17. 17. Follow the Rabbit §  2nd stored procedure called “add_avs” •  Registers new bot agent in the C&C database •  Identifier (C volume), version, Windows OS, browsers (Explorer and FireFox), date and some more ambiguous info “ins###” 17 © 2014 Imperva, Inc. All rights reserved.
  18. 18. Jumping Into the Rabbit Hole 18 © 2014 Imperva, Inc. All rights reserved.
  19. 19. Jumping Into the Rabbit Hole §  Connecting to the DB and collaborating with the service provider revealed: •  5 C&C databases and 2 Drop servers •  C&C grouped by different binaries in “carrega” §  CC1.db1, CC1.db2, CC1.db3 §  CC2.db1, CC2.db2 •  Drop servers §  Drop1 – compromised mail accounts •  Correlated machines from CC1&2 with data in Drop1 §  Drop2 – stolen banking activity information •  From the same bank in initial phishing email 19 © 2014 Imperva, Inc. All rights reserved.
  20. 20. Jumping Into the Rabbit Hole 20 © 2014 Imperva, Inc. All rights reserved.
  21. 21. C&C Servers §  Similarities •  Same table structure •  Same set of stored procedures •  Some agents found in multiple tables §  Due to multiple infections / test machines •  Binaries (divided to 2 groups) §  Differences •  Mostly disjointed sets of agents •  Names •  Differences in format of stored data §  Hyphen instead of parenthesis §  Version number 21 © 2014 Imperva, Inc. All rights reserved.
  22. 22. C&C Servers Same machine in all tables 22 © 2014 Imperva, Inc. All rights reserved.
  23. 23. C&C Servers §  Overall ~350 machines infected between Feb-June 2013 23 © 2014 Imperva, Inc. All rights reserved.
  24. 24. C&C Servers §  95% of infections occurred between June 3 – June 10 •  Earlier infection perhaps QA tests •  Attacker ran small simultaneous campaigns – wasn't detected by anti-spam mechanism 24 © 2014 Imperva, Inc. All rights reserved.
  25. 25. C&C Servers §  OS distribution •  54% use old XP OS •  65.5% enterprise editions 25 © 2014 Imperva, Inc. All rights reserved.
  26. 26. C&C Servers §  OS distribution •  54% use old XP OS •  65.5% enterprise editions 26 © 2014 Imperva, Inc. All rights reserved.
  27. 27. Drop Servers §  DROP 1 •  Compromised email accounts •  SMTP & POP3 servers •  Contact lists §  Extracted from Outlook or Outlook express §  Some “hand picked” accounts were found to be blocked due to spam §  From April 10 - June 10, 2013 §  ~600 infected machines & 767 compromised accounts §  Thousands of stolen contacts 27 © 2014 Imperva, Inc. All rights reserved.
  28. 28. Drop Servers §  DROP 1 •  Compromised email accounts •  SMTP & POP3 servers •  Contact lists §  Extracted from Outlook or Outlook express §  Some “hand picked” accounts were found to be blocked due to spam §  From April 10 - June 10, 2013 §  ~600 infected machines & 767 compromised accounts §  Thousands of stolen contacts 28 © 2014 Imperva, Inc. All rights reserved.
  29. 29. Drop Servers §  Drop1 had (only) 7 agents correlated to C&C servers •  Strengthens the hypothesis that these servers are from the same family •  Size of unknown operation much bigger than we had access to •  Much more C&C servers than Drop servers §  Infection achieved by multiple small campaigns rather than single large one §  Botnet army more resilient to server “takedowns” 29 © 2014 Imperva, Inc. All rights reserved.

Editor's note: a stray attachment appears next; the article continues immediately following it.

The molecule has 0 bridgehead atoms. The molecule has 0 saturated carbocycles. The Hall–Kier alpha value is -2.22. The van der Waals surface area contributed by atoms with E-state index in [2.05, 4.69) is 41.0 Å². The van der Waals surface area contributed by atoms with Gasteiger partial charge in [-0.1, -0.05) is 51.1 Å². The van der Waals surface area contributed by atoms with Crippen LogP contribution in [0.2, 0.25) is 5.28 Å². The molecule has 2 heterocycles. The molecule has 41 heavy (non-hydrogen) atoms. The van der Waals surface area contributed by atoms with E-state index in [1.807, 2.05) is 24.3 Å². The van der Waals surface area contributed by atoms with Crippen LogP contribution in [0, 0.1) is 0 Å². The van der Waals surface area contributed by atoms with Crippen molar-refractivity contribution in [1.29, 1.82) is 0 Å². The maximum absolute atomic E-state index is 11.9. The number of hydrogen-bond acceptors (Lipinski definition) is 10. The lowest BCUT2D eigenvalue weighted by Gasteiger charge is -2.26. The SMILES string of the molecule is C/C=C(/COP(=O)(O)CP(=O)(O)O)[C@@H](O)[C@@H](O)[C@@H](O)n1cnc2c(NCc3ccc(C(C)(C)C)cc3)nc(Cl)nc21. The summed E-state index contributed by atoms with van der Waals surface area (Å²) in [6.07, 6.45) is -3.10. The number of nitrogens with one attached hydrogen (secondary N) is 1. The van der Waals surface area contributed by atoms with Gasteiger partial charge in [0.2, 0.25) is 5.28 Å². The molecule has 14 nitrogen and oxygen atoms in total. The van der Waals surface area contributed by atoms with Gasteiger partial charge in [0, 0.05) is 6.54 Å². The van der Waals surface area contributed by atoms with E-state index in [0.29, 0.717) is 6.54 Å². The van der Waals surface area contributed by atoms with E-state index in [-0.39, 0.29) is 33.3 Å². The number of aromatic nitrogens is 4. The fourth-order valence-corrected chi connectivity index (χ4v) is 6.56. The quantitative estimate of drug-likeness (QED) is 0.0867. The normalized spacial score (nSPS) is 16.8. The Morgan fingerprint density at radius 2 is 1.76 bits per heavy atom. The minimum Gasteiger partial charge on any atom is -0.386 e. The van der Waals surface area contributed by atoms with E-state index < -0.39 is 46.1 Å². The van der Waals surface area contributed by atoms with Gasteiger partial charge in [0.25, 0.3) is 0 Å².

30. 30. Drop Servers §  Drop 1 email accounts gives visibility to geographical distribution §  Top: Brazil, USA, Argentina, Spain 30 © 2014 Imperva, Inc. All rights reserved.
  31. 31. Drop Servers 31 © 2014 Imperva, Inc. All rights reserved.
  32. 32. Drop Servers §  Drop2 contains stolen banking activity §  Same banking application that was targeted by the phishing campaign §  Each record contains •  Serial number •  Machine ID •  Unstructured data •  Timestamp §  No machines were correlated with entries in other databases §  Over 400 entries from 12 different machines 32 © 2014 Imperva, Inc. All rights reserved.
  33. 33. Drop Servers §  Attackers targeted corporate accounts •  Offer greater financial rewards •  Bank is dedicated to corporate accounts •  The bank itself was not breached §  Timeline between May 17 - June 15, 2013 33 © 2014 Imperva, Inc. All rights reserved.
  34. 34. Drop Servers §  Attackers targeted corporate accounts •  Offer greater financial rewards •  Bank is dedicated to corporate accounts •  The bank itself was not breached §  Timeline between May 17 - June 15, 2013 34 © 2014 Imperva, Inc. All rights reserved.
  35. 35. Drop Servers §  Drop2 entries come from 5 different malware versions: •  118, 126, 127, 128, 129 •  Only one machine “evolved” from 128 to 129 35 © 2014 Imperva, Inc. All rights reserved.
  36. 36. Drop Servers §  Version entries by date 36 © 2014 Imperva, Inc. All rights reserved.
  37. 37. Drop Servers §  Entries in same timeframe contain the same “CONTROLE” (session) value §  Entries are a form of stripped HTML pages sent to the drop server by the malware §  All accounts are business accounts of small organizations in Brazil 37 © 2014 Imperva, Inc. All rights reserved.